Joining the editorial boards of the Los Angeles Times and the Orange County Register, columnist Debra Saunders took to the pages of the San Francisco Chronicle yesterday to criticize California legislation that would require colleges and universities receiving state funds to adopt an “affirmative consent” policy for campus sexual misconduct.
FIRE criticized the legislation, Senate Bill 967, in a statement issued earlier this year. The bill has passed both houses of the California State Legislature and now awaits action from Governor Jerry Brown.
Examining the legislation, Saunders writes that supporters of the bill are well-intentioned, but she concludes that SB 967’s approach is “doomed to fail” because
[c]ollege administrators are not law-enforcement officials – and their legitimate desire to protect victims not only from their attackers but also from the harsh scrutiny of a criminal investigation undermines the chance of a successful prosecution.
Saunders notes that when colleges are instructed to establish an alternative justice system on campus, meritorious cases are diverted from the criminal justice system:
“Not Alone,” a White House report on campus sexual assault, exposes the problem. Many victims “want time and privacy to sort through their next steps,” says the report – and that’s OK. The problem with that approach, notes Joe Cohn, policy director for the Foundation for Individual Rights in Education, is that delay means that victims do not provide vital forensic evidence in a timely manner.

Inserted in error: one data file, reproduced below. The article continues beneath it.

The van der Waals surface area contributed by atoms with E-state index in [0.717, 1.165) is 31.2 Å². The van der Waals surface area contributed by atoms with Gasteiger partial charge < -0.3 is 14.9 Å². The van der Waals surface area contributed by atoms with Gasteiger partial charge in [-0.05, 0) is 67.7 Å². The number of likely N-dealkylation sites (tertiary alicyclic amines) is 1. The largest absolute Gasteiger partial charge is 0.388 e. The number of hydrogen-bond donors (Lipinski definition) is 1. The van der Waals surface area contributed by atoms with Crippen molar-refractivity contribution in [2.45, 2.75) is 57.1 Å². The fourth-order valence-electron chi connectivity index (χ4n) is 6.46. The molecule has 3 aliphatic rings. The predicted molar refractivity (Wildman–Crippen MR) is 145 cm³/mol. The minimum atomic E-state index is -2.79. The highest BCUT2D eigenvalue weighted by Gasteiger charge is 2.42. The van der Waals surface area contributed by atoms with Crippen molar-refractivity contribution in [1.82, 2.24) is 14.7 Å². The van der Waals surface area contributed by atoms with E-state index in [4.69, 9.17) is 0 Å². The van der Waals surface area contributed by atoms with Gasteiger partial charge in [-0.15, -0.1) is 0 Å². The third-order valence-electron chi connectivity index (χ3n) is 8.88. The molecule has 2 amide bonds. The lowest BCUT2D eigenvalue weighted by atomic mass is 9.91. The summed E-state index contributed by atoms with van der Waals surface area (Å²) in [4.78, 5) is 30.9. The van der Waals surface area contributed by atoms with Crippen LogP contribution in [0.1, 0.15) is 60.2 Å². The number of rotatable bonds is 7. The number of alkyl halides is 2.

Schools should be sending these cases to police first and foremost, Cohn told me.
As FIRE has argued before, college justice systems lack both the procedure to fairly adjudicate such serious allegations and the power to properly punish those found guilty. Nevertheless, SB 967 doubles down on colleges’ questionable ability to try students for heinous crimes. As FIRE’s Joe Cohn told Saunders, SB 967 is likely to spur further lawsuits if passed:
Cohn is concerned that the bill shifts the burden of proof from the accuser to the accused – which invites academic tribunals to serve as star chambers that begin with a presumption of guilt.
Cohn concluded, “It will result in more expulsions. It will result in more litigation. It’s not going to take more predators off the street.”
Read Saunders’ full op-ed here. FIRE will continue to monitor the legislation’s progress.